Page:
As I sit here by the fire this evening, a major, possibly historic storm is revving up across the country. According to Weather.com, two dozen states and a third of the population of the United States may be impacted. There are tornado watches and blizzard warnings up lots of places. Where I live, we’ve upgraded to a winter storm watch. The snow will start early tomorrow morning. We’re expecting 10-14 inches over Tuesday and Wednesday. There may also be up to a 1/4 inch of ice on Wednesday afternoon. Snow, sleet, freezing rain, sleet, snow – to connect the dots. Having watched the record for snowiest January get buried last week, the biggest storm of the season (so far) is about to hit. Everyone’s been busy preparing. Trying to clear as much snow and ice away from roofs as possible. Buying supplies in case we lose power. We picked up four canisters of propane for the camp stove and a bag of charcoal for the grill.
It all has me searching my memory for another winter in my life experience to compare it to. All I come up with is 1978. I was eight years old, the same age as my older son. I was living in Chelmsford, Massachusetts. And anyone old enough to remember that winter remembers the Blizzard of ’78, which arrived almost exactly 33 years ago.
In the warm and fuzzy memories of my childhood, the blizzard was a big adventure. A strange and wondrous time. It snowed and snowed and snowed and snowed. We lost power and had to “camp” in our house for a while. I think it was just for a couple of days, but it was long enough for the ice cream to melt. I remember eating “chocolate soup” for dessert by battery powered lantern light.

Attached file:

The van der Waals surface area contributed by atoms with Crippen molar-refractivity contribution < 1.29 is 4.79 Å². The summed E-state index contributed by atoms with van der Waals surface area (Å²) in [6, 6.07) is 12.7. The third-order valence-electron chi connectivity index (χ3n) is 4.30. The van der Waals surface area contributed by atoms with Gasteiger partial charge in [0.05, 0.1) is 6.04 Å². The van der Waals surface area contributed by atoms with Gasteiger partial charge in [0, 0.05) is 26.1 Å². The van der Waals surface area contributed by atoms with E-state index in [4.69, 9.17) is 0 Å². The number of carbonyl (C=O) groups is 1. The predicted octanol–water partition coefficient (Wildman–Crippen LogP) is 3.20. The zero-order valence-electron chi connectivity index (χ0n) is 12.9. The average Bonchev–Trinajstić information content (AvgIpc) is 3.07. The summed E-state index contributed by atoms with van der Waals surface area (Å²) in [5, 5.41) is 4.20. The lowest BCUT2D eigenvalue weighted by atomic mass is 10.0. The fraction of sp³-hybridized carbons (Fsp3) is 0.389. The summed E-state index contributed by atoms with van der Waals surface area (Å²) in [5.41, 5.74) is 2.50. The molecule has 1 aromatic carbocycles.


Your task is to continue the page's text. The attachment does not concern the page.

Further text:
School was closed for I’m not sure how long. There was so much snow in the yard that there are pictures of my Dad standing in snowshoes on it and patting the roof of our house. And the drifts were much, much bigger. But the main thing I remember was the sledding. I lived most of the way to the top of a hill and there was another street that dropped off the side of the hill and ended in a cul-du-sac. Several older boys lived on that street and they dug actual bobsled runs into the snow beside the street. It was the only time I’ve ever gone sledding where you pushed off and dropped into the sledding run, which you then went down banking up on the walls through the curves. Crazy, wonderful stuff. One of the highlights of my elementary school years.
I had some sense that it was serious business too, this blizzard. I remember seeing grainy TV images of cars stranded on highways. But I was too young to appreciate the severity of what was happening and things were not so bad in Chelmsford and the world was less connected in those days so we didn’t all immediately learn of the impact elsewhere.
The reality is that the Blizzard of 1978 was a winter hurricane with sustained winds of 86 miles-an-hour. It snowed for 33 hours straight. Snow fell at rates of up to 4 inches-per-hour, which is why thousands of motorists wound up abandoning their vehicles on freeways. There was a storm surge that devastated coastal communities. Roughly 100 people died and the region sustained $1.75 billion in damages (in adjusted dollars). Here are a few images I found from the monster storm that I, as a kid, just got to enjoy:
The above shots closely mirror my own memories. It is the shots from the coast that I find startling now. I don’t think I had any idea it was this bad.
These are from The Boston Globe with descriptions quoted beneath each:
“The Peter Stuyvesant — once a famed Hudson River riverboat that was restored and made part of the Pier 4 restaurant on Boston’s harbor front — was flooded by surging tide waters and left leaning and partially submerged. The vessel later was demolished and her remains removed from the pier area.”
“Motif Number 1, a fisherman’s shack in Rockport, was to students of art and art history one of the most recognizable buildings in the world. The relic was dumped into the harbor by the flood tides and towering waves.”
“Revere was the North Shore community that was hardest hit by the waves and flood tides. This scene of submerged cars was recorded Feb. 8 on Winthrop Shore drive.”
Just mind boggling, all of it. And all of it is a good reminder that, as hard as we sometimes feel like we have it this winter in New England, we’ve had it far, far worse.